Turkey is the main attraction of the Thanksgiving Table. While you may serve a whole roasted turkey as a centerpiece of the table, sliced meat and carved turkey are easier to serve. Here are some tips on how to carve your Harter House turkey for Thanksgiving:
Equipments You May Need:
Warm serving platter
Pair of kitchen scissors
Flexible and sharp 10-inch slicing knife
Carving fork for arranging and serving the meat
Let the turkey cool for about 20 to 30 minutes at room temperature.
Put the turkey on a carving board using paper towels.
Cut through the trussing with scissors and remove all the string.
Make an oval incision in the neck cavity and remove the stuffing, taking care to leave the skin intact.
Transfer the scooped out stuffing into a serving bowl using a long-handled spoon.
Slice the thigh meat from the bone.
Cut carefully while placing the knife horizontally at the bottom curve of the bird's breast and slice in towards the rib cage from the top down.
Cut vertically through the breast meat while carefully preserving some of the skin on each slice.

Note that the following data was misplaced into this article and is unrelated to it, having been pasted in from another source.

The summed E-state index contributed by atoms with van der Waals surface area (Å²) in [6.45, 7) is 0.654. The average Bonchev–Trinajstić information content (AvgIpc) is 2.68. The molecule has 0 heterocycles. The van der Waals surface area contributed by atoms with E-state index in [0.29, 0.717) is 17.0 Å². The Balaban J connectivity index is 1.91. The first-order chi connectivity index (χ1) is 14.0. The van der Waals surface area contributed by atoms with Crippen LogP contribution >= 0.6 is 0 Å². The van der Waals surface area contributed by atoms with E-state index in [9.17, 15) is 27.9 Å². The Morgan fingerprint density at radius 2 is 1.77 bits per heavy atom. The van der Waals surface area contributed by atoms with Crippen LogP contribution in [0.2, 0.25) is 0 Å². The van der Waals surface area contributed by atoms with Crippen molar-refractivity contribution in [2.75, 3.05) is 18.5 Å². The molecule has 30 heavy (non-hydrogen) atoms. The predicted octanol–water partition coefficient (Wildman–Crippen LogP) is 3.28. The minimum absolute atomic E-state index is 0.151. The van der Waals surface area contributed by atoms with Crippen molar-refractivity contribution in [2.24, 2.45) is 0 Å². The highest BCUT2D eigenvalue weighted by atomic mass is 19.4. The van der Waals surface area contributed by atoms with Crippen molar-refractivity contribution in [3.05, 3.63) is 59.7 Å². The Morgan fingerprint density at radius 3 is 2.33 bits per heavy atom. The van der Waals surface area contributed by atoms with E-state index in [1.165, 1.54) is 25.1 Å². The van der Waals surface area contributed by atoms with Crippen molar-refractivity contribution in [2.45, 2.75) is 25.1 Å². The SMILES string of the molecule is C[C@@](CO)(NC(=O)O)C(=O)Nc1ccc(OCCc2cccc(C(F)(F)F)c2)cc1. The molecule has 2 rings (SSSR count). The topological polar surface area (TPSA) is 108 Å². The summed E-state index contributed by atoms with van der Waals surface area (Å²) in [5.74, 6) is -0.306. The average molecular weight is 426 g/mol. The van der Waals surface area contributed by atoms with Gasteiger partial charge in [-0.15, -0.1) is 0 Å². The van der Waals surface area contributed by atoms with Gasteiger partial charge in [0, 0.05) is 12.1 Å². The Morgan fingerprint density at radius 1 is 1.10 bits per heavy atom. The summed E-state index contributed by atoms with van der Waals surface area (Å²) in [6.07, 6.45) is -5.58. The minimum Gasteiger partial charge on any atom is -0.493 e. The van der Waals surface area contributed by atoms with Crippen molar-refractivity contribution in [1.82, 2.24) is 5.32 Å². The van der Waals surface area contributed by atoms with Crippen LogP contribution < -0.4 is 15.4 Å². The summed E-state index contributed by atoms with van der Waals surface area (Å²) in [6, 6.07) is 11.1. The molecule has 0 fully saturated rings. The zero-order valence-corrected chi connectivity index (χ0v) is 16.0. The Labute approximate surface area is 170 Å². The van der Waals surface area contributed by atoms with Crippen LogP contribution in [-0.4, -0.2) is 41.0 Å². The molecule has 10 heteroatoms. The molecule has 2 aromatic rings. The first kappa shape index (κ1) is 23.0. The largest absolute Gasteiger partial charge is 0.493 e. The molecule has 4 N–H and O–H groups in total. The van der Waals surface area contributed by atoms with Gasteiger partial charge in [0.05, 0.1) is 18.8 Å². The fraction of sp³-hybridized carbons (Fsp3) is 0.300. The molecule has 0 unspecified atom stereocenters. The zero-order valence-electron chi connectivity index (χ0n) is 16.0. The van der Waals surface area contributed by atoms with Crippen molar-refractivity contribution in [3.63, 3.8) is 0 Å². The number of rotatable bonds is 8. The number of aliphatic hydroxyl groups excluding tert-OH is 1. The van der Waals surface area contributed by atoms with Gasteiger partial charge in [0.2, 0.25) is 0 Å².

Severe the wings from the first wing joint.
Arrange the carved turkey on the serving platter by placing the breast-meat slices in rows along both sides of the platter, the slices of thigh meat in the center, the drumsticks crossed at one end and the wings on top, facing each other with the skin side up.
Here are some interesting facts about Thanksgiving that each of us should know about:
The first Thanksgiving celebration can be traced back to the Plymouth Pilgrims in the fall of 1621.
The first Thanksgiving feast was held to thank the Lord for sparing the lives of the survivors of the Mayflower, who landed at Plymouth Rock on December 11, 1620. The survivors included four adult women and almost forty percent children.
The Wampanoag chief Massasoit and ninety of his tribesmen were also invited to the first thanksgiving feast. Governor William Bradford invited them for helping the Pilgrims surviving and teaching them the skills of cultivating the land.
The celebration in 1621 lasted for three days and included games and food.
The president to proclaim the first 'National Day of Thanksgiving' in 1789 was George Washington.
Sarah Josepha Hale, a magazine editor, campaigned to make Thanksgiving a National Holiday in 1827 and succeeded.
Abraham Lincoln announced Thanksgiving to be a national holiday in his proclamation on October 3, 1863.
The 'wishbone' of the turkey is used in a good luck ritual on Thanksgiving Day.
Puritans of Mayflower used to drink Beer. (My husband liked this fact!)